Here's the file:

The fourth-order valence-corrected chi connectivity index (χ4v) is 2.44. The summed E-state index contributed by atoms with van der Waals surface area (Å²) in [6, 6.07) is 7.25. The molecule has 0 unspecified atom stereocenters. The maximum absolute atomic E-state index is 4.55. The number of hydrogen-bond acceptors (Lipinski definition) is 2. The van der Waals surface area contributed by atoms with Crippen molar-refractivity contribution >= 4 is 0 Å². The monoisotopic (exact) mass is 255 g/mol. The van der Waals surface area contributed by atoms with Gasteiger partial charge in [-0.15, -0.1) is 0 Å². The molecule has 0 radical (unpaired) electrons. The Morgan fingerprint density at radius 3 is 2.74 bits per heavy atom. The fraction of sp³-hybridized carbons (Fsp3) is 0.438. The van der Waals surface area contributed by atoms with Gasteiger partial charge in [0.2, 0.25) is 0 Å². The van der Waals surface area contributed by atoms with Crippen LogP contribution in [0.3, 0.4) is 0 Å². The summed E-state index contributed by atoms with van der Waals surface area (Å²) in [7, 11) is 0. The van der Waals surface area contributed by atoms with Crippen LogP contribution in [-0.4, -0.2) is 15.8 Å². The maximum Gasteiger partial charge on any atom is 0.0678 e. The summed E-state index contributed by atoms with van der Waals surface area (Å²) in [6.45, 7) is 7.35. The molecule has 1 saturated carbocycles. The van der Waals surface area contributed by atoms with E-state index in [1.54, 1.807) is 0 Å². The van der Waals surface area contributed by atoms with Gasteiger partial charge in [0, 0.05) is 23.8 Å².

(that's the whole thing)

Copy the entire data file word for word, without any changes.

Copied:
The fourth-order valence-corrected chi connectivity index (χ4v) is 2.44. The summed E-state index contributed by atoms with van der Waals surface area (Å²) in [6, 6.07) is 7.25. The molecule has 0 unspecified atom stereocenters. The maximum absolute atomic E-state index is 4.55. The number of hydrogen-bond acceptors (Lipinski definition) is 2. The van der Waals surface area contributed by atoms with Crippen molar-refractivity contribution >= 4 is 0 Å². The monoisotopic (exact) mass is 255 g/mol. The van der Waals surface area contributed by atoms with Gasteiger partial charge in [-0.15, -0.1) is 0 Å². The molecule has 0 radical (unpaired) electrons. The Morgan fingerprint density at radius 3 is 2.74 bits per heavy atom. The fraction of sp³-hybridized carbons (Fsp3) is 0.438. The van der Waals surface area contributed by atoms with Gasteiger partial charge in [0.2, 0.25) is 0 Å². The van der Waals surface area contributed by atoms with Crippen LogP contribution in [0.3, 0.4) is 0 Å². The summed E-state index contributed by atoms with van der Waals surface area (Å²) in [7, 11) is 0. The van der Waals surface area contributed by atoms with Crippen LogP contribution in [-0.4, -0.2) is 15.8 Å². The maximum Gasteiger partial charge on any atom is 0.0678 e. The summed E-state index contributed by atoms with van der Waals surface area (Å²) in [6.45, 7) is 7.35. The molecule has 1 saturated carbocycles. The van der Waals surface area contributed by atoms with E-state index in [1.54, 1.807) is 0 Å². The van der Waals surface area contributed by atoms with Gasteiger partial charge in [0, 0.05) is 23.8 Å².